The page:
- Shopping Bag ( 0 items )
Posted December 23, 2007
We all want to have as much data as possible when investing in the stock market, but we want to also spend our efforts efficiently. Joseph Ellis gives us an outstanding framework to understand how we can take common, public data and create ways to track the broad market. Ellis places a very high emphasis on consumer spending, which is not a surprise given that he was Goldman Sachs' lead retail analyst for many years. Without going into significant detail, Ellis shows how a single economic indicator - personal consumption expenditures - plays a significant role in the overall economy and stock prices. Ellis spend the majority of the book outlining the relationships between different variables such as inflation, tax policy, and the S&P to show a different approach of how to analyze economic data. I left with two key takeaways. First, using charts and year-over-year percentages helps simplify the analysis needed to analyze the stock market. Second, the often-quoted recession fears may be used in a totally different method to make your investing decisions. Ellis writes in a very simple and readable style. There were a few sections with very technical prose that requires a second reading, but these are few and far between. It is clear that Ellis is extremely knowledgeable and passionate about this book. I think this is a great book for those who want to know more about the overall strategy of the stock market. Seasoned traders may not learn as much from the book, but Ellis' contrarian viewpoints at least allow one to look at market data in a different way.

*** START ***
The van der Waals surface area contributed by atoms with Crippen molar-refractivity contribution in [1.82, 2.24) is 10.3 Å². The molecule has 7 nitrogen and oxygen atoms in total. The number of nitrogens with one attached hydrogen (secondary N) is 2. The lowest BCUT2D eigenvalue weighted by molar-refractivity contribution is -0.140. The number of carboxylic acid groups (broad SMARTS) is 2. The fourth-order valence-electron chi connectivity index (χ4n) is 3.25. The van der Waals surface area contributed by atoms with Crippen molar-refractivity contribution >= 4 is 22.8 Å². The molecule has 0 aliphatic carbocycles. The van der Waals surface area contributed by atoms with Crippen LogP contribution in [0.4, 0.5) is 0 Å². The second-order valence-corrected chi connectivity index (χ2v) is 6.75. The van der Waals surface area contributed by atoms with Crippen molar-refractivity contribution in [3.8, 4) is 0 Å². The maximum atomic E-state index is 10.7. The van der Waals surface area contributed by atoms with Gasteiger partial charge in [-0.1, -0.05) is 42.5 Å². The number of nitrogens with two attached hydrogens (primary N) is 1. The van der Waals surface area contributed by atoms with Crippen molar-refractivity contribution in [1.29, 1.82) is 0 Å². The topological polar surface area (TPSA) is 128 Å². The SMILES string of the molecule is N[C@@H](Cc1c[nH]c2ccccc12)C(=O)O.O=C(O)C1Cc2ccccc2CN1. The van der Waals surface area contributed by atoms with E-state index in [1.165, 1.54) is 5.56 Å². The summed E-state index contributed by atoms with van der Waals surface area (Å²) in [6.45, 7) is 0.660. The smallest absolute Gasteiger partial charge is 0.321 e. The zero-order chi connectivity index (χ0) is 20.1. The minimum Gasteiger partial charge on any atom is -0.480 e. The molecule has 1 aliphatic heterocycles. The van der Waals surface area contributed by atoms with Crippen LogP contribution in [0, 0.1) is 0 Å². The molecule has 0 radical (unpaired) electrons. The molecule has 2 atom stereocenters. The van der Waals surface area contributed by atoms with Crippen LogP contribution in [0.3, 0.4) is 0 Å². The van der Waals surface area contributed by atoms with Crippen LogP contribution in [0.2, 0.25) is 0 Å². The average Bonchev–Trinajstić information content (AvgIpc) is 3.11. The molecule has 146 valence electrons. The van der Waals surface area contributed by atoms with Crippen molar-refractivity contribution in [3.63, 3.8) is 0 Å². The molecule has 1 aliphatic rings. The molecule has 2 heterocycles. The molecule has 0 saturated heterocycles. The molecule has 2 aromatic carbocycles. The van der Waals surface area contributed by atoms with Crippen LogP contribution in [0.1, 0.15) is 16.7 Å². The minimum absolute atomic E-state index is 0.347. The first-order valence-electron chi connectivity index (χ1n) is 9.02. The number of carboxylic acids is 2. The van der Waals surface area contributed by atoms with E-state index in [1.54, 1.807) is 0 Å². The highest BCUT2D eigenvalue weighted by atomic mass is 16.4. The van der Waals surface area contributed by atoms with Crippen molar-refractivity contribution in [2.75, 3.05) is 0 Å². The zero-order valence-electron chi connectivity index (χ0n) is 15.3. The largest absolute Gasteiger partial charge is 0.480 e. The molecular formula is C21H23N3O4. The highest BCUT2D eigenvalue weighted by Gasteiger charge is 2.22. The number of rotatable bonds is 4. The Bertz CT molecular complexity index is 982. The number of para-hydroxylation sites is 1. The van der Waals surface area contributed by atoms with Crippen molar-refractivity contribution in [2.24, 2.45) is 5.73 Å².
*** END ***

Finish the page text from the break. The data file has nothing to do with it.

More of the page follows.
1 out of 1 people found this review helpful.Was this review helpful? Yes NoThank you for your feedback. Report this reviewThank you, this review has been flagged.
Posted October 26, 2008
No text was provided for this review.